Substituting (24) into the payoff function (2), we obtain
(25)Uic(x)=γWi(xi,ωi)-(p0(∑i∈RNxi-λ∑k∈RKLk)2+p1)xi.
Then, we can obtain the second derivative of the payoff function (25) with respect to xi:
(26)∂2Uic(x)∂xi2=-γθ-4p0(∑i∈RNxi-λ∑k∈RKLk)-2p0xi.
We can choose sufficient small λ to make the second derivative (26) negative, that is, the existence of Nash equilibrium. However, it is infeasible to find the conditions of λ to ensure (26) always to be negative. Further, we cannot obtain the explicit expression of the Nash equilibrium from ∂Uic(x)/∂xi=0.
Remark 8.
For the LMP in wholesale electricity markets, we need to set different prices for different areas in the power system. In fact, the proposed pricing function (7) can be seen as the electricity price at a specific area in one time slot, and (∑i∈RNxi-λ∑k∈RKLk) describes the power usage in the area. For a predefined pricing parameter λ, we see that the price is increased with the difference between the total load and the total supply, which consists with the roles of LMP.
Remark 9.
The scheduling model proposed in this work only deals with the power balance in one area. In practice, we need to consider the scheduling with operating constraints, for example, power flow between different areas, which will introduce the voltage phase angles to the pricing function. In that case, the pricing function is defined as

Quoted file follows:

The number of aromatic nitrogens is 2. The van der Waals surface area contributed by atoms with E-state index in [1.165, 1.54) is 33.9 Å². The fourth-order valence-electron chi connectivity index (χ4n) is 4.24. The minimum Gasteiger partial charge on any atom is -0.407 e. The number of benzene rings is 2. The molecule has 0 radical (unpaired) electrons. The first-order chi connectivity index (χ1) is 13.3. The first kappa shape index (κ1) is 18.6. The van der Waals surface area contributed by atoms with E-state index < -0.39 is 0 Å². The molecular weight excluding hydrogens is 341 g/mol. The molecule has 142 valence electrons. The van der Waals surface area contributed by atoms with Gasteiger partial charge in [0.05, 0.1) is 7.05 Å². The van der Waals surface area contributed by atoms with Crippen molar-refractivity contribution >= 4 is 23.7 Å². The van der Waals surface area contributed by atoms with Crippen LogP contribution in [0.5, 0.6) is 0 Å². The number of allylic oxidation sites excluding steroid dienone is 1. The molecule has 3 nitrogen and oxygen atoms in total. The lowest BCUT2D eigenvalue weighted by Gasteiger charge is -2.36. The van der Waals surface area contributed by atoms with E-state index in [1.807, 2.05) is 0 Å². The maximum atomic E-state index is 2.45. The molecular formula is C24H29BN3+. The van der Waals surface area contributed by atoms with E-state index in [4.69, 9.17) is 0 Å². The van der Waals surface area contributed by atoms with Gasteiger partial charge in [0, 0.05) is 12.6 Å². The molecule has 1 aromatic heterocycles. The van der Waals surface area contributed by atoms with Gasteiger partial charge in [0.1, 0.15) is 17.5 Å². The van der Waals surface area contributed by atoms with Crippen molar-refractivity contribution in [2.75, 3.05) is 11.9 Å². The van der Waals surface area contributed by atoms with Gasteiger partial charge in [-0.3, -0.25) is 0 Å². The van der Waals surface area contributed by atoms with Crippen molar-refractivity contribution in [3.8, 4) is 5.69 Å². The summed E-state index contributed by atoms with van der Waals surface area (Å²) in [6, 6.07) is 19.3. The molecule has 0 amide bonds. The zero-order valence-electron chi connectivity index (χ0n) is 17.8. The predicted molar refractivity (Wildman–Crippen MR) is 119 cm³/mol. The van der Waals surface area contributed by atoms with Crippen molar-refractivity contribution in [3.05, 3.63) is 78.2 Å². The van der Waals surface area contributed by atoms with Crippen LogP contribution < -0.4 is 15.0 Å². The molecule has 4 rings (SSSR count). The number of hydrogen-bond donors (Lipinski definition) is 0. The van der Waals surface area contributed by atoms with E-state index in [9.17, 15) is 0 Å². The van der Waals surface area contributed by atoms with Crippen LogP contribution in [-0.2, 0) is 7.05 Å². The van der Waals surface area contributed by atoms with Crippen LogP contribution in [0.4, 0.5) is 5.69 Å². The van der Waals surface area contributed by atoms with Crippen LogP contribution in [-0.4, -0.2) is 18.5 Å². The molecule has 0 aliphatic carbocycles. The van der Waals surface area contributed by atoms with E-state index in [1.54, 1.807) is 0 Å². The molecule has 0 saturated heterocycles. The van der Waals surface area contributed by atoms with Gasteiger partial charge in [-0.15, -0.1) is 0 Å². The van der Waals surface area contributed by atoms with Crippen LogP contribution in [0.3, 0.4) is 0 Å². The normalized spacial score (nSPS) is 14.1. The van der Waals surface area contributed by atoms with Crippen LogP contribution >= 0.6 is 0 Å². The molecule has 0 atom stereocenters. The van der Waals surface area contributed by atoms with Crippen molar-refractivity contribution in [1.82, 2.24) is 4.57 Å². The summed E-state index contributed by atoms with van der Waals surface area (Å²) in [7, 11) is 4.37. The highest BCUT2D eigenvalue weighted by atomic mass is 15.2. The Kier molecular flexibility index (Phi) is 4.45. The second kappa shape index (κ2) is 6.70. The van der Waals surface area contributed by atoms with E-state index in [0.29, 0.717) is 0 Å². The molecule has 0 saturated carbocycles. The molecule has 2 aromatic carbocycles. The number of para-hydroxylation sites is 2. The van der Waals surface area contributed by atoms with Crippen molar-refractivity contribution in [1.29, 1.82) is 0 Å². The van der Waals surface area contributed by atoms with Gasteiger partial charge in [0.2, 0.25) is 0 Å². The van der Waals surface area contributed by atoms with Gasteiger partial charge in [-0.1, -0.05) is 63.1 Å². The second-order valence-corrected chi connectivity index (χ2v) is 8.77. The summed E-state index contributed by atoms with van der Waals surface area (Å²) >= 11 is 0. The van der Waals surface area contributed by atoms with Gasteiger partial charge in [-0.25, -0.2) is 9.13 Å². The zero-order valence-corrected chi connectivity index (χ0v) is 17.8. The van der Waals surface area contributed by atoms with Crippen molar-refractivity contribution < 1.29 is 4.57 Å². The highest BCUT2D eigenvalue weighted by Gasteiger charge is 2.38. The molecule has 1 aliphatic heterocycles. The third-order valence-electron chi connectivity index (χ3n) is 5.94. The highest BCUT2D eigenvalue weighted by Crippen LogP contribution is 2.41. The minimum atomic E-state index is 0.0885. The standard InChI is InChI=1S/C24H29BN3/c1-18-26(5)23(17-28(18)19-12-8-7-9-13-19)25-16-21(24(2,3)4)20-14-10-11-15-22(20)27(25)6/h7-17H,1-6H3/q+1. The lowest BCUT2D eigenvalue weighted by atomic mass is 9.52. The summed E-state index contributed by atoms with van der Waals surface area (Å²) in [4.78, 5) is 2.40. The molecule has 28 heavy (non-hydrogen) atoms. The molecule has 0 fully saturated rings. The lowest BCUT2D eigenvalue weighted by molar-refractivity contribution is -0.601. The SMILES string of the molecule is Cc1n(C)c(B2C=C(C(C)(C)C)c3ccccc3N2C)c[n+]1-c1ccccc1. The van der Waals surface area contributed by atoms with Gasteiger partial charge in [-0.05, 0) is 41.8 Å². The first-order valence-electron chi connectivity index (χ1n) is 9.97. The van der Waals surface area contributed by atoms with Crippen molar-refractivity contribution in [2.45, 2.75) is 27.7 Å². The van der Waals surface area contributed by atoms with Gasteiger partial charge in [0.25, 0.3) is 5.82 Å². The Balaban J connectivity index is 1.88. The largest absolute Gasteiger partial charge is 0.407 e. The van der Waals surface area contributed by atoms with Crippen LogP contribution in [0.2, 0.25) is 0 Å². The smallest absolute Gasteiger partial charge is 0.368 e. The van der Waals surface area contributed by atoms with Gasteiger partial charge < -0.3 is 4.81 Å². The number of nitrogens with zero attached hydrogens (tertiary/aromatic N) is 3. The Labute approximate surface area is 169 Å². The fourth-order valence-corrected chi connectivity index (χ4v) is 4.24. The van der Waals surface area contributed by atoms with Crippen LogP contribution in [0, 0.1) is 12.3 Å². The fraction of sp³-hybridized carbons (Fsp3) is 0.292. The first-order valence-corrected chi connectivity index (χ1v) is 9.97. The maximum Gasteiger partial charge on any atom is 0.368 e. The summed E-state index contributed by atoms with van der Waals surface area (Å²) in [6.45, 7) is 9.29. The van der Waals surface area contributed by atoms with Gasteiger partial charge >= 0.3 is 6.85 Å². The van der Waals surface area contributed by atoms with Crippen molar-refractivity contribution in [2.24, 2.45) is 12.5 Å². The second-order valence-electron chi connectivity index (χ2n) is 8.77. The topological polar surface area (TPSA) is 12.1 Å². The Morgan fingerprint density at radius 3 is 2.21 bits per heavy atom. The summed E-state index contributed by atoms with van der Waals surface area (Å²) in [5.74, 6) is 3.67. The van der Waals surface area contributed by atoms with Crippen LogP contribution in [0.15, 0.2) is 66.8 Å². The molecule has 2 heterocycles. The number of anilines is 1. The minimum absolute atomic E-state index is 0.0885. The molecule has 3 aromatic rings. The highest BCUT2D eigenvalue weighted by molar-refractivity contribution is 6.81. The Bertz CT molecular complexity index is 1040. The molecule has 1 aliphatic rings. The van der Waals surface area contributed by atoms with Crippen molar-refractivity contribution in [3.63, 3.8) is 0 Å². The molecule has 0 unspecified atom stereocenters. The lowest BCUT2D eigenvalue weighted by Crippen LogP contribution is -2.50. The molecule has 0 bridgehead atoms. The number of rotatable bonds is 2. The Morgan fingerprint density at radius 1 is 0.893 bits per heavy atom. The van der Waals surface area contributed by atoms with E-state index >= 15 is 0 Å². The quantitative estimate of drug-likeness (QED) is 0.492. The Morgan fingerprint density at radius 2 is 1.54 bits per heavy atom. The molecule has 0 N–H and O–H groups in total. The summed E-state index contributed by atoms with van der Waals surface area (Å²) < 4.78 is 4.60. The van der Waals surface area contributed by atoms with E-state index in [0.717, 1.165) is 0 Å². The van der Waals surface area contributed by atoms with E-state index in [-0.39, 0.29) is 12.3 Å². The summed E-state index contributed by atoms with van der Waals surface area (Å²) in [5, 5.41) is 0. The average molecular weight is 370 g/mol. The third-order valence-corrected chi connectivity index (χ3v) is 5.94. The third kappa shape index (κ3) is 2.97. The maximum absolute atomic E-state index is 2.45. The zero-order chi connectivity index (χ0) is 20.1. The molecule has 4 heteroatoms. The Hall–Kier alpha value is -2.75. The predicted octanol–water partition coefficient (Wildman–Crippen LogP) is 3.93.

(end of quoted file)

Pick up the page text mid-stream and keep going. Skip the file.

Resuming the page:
(27)pc=p0(∑i∈RNxit-λ∑k∈RKLkt)+Bnm(δn-δm),
where n and m are the indices of different areas in power system, Bnm is the susceptance of bus n-m, and δn and δm are the voltage phase angles of area n and m, respectively. In this study, δn and δm are neglected because we only consider the electricity scheduling in one area. For electricity scheduling in the whole power system, we also need to consider the transmission congestion on the transmission line, which requires additional pricing models. The pricing method to solve the transmission congestion is out of the scope of this study.